MORE breaking bee bole news: “Having read your most informative article on bee boles (D&S Times, April 2), I thought that your readers might be interested in this photograph of old bee boles in our garden in Worton,” says Dr Michael Waldman.

Bee boles are holes built into south facing walls for a skep – a domed bee basket – to be placed in so that a householder could harvest the wax and honey. Bee boles nearly always date from before the 1850s when the timber hive was invented.

Worton is a small village in Wensleydale, and only a year ago in this column, we noted how many residents in times past had inscribed their initials in the lintels over their front doors. Worton Hall’s carving is “Anno Domine 1600 AB”, with AB being Anthony Besson; the Victoria Arms has “G 1698 M” over it, while Summer Tree House on an eye-catching corner of the A684 has “MS 1729” above its door and a something of a large disclaimer written looking down on the road: “MICHAEL SMITH MECHANICK BUT HE THAT BUILT ALL THINGS IS GOD Heb.3”.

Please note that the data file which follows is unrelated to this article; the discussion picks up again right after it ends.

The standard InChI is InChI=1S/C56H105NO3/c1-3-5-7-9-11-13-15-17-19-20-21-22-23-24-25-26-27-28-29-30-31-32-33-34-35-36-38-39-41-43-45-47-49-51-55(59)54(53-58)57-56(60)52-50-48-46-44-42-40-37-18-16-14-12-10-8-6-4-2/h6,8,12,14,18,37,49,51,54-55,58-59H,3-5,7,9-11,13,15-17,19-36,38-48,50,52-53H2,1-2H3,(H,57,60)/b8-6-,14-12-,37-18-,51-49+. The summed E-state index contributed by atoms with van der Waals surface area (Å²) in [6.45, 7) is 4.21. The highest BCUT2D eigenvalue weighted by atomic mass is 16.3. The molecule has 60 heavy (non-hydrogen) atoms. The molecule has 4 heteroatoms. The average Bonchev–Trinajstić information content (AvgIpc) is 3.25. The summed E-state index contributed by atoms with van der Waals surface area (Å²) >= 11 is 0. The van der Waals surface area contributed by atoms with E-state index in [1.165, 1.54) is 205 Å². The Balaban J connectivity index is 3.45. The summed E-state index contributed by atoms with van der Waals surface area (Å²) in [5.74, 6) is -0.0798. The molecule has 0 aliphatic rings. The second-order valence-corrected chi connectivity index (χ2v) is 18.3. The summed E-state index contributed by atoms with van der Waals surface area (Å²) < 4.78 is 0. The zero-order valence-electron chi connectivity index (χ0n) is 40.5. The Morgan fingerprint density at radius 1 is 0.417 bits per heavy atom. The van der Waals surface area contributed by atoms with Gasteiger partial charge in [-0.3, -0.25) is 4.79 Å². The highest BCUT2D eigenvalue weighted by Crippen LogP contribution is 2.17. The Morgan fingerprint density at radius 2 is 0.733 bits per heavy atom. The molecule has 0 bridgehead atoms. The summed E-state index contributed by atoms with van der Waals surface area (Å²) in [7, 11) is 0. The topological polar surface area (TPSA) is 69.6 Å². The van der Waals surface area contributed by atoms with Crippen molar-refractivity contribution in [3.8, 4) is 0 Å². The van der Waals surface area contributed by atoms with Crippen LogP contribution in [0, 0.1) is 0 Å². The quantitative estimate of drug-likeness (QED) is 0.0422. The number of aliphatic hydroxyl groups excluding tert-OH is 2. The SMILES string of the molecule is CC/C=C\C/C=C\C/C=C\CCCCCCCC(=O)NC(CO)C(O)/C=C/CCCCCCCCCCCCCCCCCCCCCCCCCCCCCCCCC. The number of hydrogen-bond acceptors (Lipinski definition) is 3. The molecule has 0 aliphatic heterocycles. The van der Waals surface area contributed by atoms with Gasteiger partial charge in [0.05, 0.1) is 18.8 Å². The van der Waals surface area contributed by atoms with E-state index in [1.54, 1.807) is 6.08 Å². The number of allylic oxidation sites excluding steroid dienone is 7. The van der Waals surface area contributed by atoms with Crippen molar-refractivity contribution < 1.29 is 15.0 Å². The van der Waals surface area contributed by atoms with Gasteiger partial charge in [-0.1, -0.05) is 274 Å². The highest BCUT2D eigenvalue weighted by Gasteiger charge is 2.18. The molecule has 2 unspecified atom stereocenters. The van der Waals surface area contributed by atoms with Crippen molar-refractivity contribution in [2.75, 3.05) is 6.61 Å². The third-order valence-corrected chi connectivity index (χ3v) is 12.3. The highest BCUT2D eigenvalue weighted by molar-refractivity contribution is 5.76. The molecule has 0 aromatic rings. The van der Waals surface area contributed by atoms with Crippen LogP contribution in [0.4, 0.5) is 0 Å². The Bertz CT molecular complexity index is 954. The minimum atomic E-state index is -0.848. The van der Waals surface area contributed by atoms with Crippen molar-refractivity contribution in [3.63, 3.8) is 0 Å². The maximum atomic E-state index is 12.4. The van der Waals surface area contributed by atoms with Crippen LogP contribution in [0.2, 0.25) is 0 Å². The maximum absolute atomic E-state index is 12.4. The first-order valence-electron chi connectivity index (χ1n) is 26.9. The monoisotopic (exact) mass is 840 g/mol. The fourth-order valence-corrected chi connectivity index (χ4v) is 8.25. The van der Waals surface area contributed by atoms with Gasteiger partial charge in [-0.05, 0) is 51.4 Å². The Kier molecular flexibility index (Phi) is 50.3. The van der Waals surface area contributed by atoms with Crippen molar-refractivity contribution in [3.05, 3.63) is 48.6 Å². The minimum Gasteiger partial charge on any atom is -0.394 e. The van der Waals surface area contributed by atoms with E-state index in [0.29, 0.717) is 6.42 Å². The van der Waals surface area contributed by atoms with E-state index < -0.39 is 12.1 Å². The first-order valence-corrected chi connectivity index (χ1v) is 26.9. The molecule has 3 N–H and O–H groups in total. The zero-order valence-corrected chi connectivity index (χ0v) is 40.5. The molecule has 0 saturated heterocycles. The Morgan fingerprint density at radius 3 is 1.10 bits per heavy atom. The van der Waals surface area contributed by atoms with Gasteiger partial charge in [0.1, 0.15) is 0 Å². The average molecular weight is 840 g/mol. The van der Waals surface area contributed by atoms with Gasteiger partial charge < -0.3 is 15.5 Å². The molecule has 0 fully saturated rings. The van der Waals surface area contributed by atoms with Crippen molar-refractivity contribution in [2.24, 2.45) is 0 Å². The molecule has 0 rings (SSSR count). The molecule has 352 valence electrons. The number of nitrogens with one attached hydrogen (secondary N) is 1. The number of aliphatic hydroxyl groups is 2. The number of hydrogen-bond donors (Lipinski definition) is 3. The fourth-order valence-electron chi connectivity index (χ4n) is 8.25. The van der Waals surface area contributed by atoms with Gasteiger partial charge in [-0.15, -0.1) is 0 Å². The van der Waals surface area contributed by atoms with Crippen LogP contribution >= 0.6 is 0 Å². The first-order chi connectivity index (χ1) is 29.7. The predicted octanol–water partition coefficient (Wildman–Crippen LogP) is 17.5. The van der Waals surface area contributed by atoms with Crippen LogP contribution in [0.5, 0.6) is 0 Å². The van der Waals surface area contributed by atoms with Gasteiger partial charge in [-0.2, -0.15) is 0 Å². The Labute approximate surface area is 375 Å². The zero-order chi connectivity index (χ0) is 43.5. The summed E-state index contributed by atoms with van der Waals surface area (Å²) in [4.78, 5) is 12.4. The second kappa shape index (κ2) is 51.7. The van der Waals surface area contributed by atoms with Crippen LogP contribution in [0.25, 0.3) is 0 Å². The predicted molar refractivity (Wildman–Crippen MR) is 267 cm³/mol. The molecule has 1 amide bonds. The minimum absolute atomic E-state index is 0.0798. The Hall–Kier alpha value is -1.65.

In true Worton tradition, the bee bole is also inscribed.

“The initials 'W.H.' engraved on the square stone on the right hand side are believed to be those of William Henry Linton, an architect who drew up new plans and had the house rebuilt for his family from a small row of old ruined cottages in 1906,” says Dr Waldman.

“Old photographs show the boles were already present at that time and covered in a strong growth of ivy, meaning that they are at least Victorian in age.”